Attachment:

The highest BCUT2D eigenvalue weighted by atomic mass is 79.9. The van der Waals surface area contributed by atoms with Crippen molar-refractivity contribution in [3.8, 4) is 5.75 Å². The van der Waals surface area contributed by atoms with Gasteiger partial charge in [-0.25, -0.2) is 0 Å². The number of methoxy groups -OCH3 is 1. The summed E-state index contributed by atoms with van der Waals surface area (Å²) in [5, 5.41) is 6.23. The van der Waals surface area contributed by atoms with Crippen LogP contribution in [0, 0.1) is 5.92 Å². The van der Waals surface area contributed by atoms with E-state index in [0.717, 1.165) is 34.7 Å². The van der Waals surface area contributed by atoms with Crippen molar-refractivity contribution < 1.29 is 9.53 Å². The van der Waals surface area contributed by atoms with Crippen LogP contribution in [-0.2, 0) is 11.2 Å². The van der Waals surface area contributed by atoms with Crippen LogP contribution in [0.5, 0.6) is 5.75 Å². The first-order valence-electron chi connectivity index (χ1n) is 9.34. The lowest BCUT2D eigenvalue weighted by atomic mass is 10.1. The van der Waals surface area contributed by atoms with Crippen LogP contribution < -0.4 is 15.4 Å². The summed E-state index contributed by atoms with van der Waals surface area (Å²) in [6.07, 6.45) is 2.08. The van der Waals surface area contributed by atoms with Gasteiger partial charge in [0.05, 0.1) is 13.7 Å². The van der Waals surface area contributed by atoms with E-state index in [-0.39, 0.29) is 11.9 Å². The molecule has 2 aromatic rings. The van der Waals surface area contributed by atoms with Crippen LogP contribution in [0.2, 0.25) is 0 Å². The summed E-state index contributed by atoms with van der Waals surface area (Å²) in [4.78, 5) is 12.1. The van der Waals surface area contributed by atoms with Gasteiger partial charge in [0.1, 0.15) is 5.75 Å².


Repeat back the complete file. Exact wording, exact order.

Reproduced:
The highest BCUT2D eigenvalue weighted by atomic mass is 79.9. The van der Waals surface area contributed by atoms with Crippen molar-refractivity contribution in [3.8, 4) is 5.75 Å². The van der Waals surface area contributed by atoms with Gasteiger partial charge in [-0.25, -0.2) is 0 Å². The number of methoxy groups -OCH3 is 1. The summed E-state index contributed by atoms with van der Waals surface area (Å²) in [5, 5.41) is 6.23. The van der Waals surface area contributed by atoms with Crippen LogP contribution in [0, 0.1) is 5.92 Å². The van der Waals surface area contributed by atoms with E-state index in [0.717, 1.165) is 34.7 Å². The van der Waals surface area contributed by atoms with Crippen molar-refractivity contribution < 1.29 is 9.53 Å². The van der Waals surface area contributed by atoms with Crippen LogP contribution in [-0.2, 0) is 11.2 Å². The van der Waals surface area contributed by atoms with Crippen LogP contribution in [0.5, 0.6) is 5.75 Å². The first-order valence-electron chi connectivity index (χ1n) is 9.34. The lowest BCUT2D eigenvalue weighted by atomic mass is 10.1. The van der Waals surface area contributed by atoms with Crippen LogP contribution < -0.4 is 15.4 Å². The summed E-state index contributed by atoms with van der Waals surface area (Å²) in [6.07, 6.45) is 2.08. The van der Waals surface area contributed by atoms with Gasteiger partial charge in [0.05, 0.1) is 13.7 Å². The van der Waals surface area contributed by atoms with E-state index in [-0.39, 0.29) is 11.9 Å². The molecule has 2 aromatic rings. The van der Waals surface area contributed by atoms with Crippen LogP contribution in [0.2, 0.25) is 0 Å². The summed E-state index contributed by atoms with van der Waals surface area (Å²) in [4.78, 5) is 12.1. The van der Waals surface area contributed by atoms with Gasteiger partial charge in [0.1, 0.15) is 5.75 Å².